|Publication number||US4429417 A|
|Application number||US 06/166,595|
|Publication date||Jan 31, 1984|
|Filing date||Jul 7, 1980|
|Priority date||Jul 7, 1980|
|Publication number||06166595, 166595, US 4429417 A, US 4429417A, US-A-4429417, US4429417 A, US4429417A|
|Inventors||George M. Yool|
|Original Assignee||Yool George M|
|Export Citation||BiBTeX, EndNote, RefMan|
|Non-Patent Citations (1), Referenced by (15), Classifications (14)|
|External Links: USPTO, USPTO Assignment, Espacenet|
1. Field of the Invention
This invention relates generally to microwave amplifiers and, more particularly to a microwave amplifier which converts the amplified signals to an unoccupied television channel; e.g. channels 2 to 6 in the low range TV band (58 to 78 Mhz). The overall microwave energy pickup is increased by integrating active components into a truncated quarter spherical wave reflector which feeds the open end of a resonant RF cavity.
2. Description of the Prior Art
Circuits for tuning, transferring and coupling signals in receiving systems operating above 500 Mhz have usually utilized passive elements with distributed constants such as resonant lines or cavities. Lumped parameter networks for such frequencies are usually unsatisfactory because the small values of "L" and "C" vary with environmental changes thus seriously altering the resonant characteristics. Before the advent of microwave transistors, active receiving elements comprised triodes generally connected in a grounded grid configuration. Traveling wave tubes for RF amplification at microwave frequencies and crystal mixers with positive grid or transit time oscillators for frequency conversion have also been utilized in receiving systems. Wave guides, cavity resonators and associated plumbing exhibit low losses with reasonable stability, but at 2-4 Ghz, such systems are bulky and expensive.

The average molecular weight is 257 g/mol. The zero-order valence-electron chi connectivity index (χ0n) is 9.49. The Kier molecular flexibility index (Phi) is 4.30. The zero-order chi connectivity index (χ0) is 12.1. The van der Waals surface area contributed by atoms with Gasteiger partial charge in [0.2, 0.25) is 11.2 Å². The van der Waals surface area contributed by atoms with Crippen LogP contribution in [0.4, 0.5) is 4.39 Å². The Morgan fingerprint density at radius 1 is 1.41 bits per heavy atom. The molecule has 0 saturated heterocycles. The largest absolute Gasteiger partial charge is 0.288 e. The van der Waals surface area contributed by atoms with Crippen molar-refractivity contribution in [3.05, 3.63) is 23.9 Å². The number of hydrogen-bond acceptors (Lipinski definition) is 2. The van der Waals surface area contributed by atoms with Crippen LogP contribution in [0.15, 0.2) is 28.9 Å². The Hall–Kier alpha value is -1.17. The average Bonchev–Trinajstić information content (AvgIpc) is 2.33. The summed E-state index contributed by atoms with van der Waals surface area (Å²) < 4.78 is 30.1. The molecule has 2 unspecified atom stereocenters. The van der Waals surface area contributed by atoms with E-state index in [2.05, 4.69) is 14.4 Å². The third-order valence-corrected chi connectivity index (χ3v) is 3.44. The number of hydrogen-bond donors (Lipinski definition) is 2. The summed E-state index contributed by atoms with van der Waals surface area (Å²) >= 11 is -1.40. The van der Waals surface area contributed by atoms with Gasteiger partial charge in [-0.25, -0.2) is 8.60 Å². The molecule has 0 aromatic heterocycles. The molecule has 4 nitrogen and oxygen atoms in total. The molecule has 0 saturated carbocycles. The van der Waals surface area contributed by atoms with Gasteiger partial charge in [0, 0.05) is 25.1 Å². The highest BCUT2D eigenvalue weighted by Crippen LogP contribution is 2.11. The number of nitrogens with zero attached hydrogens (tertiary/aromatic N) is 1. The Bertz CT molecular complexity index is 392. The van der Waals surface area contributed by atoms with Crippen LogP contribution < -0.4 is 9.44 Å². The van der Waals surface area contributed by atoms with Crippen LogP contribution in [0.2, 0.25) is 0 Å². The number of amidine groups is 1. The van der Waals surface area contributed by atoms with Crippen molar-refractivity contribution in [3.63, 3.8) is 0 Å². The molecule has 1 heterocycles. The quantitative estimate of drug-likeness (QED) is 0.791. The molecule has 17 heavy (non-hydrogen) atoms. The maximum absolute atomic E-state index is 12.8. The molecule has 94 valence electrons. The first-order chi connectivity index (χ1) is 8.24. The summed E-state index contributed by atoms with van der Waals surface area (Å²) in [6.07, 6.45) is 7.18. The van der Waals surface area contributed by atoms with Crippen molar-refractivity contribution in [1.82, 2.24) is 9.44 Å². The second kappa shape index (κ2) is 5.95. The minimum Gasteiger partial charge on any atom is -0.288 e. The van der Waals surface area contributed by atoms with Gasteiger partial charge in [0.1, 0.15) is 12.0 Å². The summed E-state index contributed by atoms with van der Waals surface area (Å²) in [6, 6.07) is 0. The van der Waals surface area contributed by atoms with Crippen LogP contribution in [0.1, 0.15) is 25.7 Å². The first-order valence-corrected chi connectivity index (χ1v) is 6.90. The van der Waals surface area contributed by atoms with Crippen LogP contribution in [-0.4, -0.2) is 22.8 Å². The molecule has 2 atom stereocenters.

A stripline comprises a shaped metallic foil cemented to a dielectric substrate which in turn is cemented to an underlying solid foil or ground plane. Strip lines have been used for many years but they are difficult to integrate with active thermionic devices, and when etched on an ordinary dielectric constant substrate, they are almost as large as the waveguides they replace.
Foil coated high dielectric substrates have recently become available. These low loss substrates are plastic loaded with a titinate ceramic which has a high dielectric constant. This permits a reduction in strip line dimensions by a factor of three or four for comparable frequencies. The commercial availability of low loss printed circuit boards and good performing relatively inexpensive microwave transistors render it feasible to produce amplifiers and converters which will operate satisfactorily as high as 40 Ghz. Thus, microwave systems can now be built for the consumer market.